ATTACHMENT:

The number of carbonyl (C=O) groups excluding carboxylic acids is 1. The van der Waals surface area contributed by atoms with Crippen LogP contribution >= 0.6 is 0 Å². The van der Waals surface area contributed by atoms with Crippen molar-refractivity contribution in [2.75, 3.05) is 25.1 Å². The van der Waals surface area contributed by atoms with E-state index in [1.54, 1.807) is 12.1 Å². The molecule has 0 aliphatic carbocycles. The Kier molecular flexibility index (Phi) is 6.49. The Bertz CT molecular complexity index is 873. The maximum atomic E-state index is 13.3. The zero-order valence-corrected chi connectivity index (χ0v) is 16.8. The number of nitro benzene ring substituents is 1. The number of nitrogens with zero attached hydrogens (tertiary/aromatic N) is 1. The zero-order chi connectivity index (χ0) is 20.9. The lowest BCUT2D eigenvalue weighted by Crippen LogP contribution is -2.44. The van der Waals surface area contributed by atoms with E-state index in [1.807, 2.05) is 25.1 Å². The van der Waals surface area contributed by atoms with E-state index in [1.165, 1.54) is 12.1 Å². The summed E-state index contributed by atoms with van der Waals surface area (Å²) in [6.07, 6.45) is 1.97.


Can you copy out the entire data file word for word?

The number of carbonyl (C=O) groups excluding carboxylic acids is 1. The van der Waals surface area contributed by atoms with Crippen LogP contribution >= 0.6 is 0 Å². The van der Waals surface area contributed by atoms with Crippen molar-refractivity contribution in [2.75, 3.05) is 25.1 Å². The van der Waals surface area contributed by atoms with E-state index in [1.54, 1.807) is 12.1 Å². The molecule has 0 aliphatic carbocycles. The Kier molecular flexibility index (Phi) is 6.49. The Bertz CT molecular complexity index is 873. The maximum atomic E-state index is 13.3. The zero-order valence-corrected chi connectivity index (χ0v) is 16.8. The number of nitro benzene ring substituents is 1. The number of nitrogens with zero attached hydrogens (tertiary/aromatic N) is 1. The zero-order chi connectivity index (χ0) is 20.9. The lowest BCUT2D eigenvalue weighted by Crippen LogP contribution is -2.44. The van der Waals surface area contributed by atoms with E-state index in [1.807, 2.05) is 25.1 Å². The van der Waals surface area contributed by atoms with E-state index in [1.165, 1.54) is 12.1 Å². The summed E-state index contributed by atoms with van der Waals surface area (Å²) in [6.07, 6.45) is 1.97.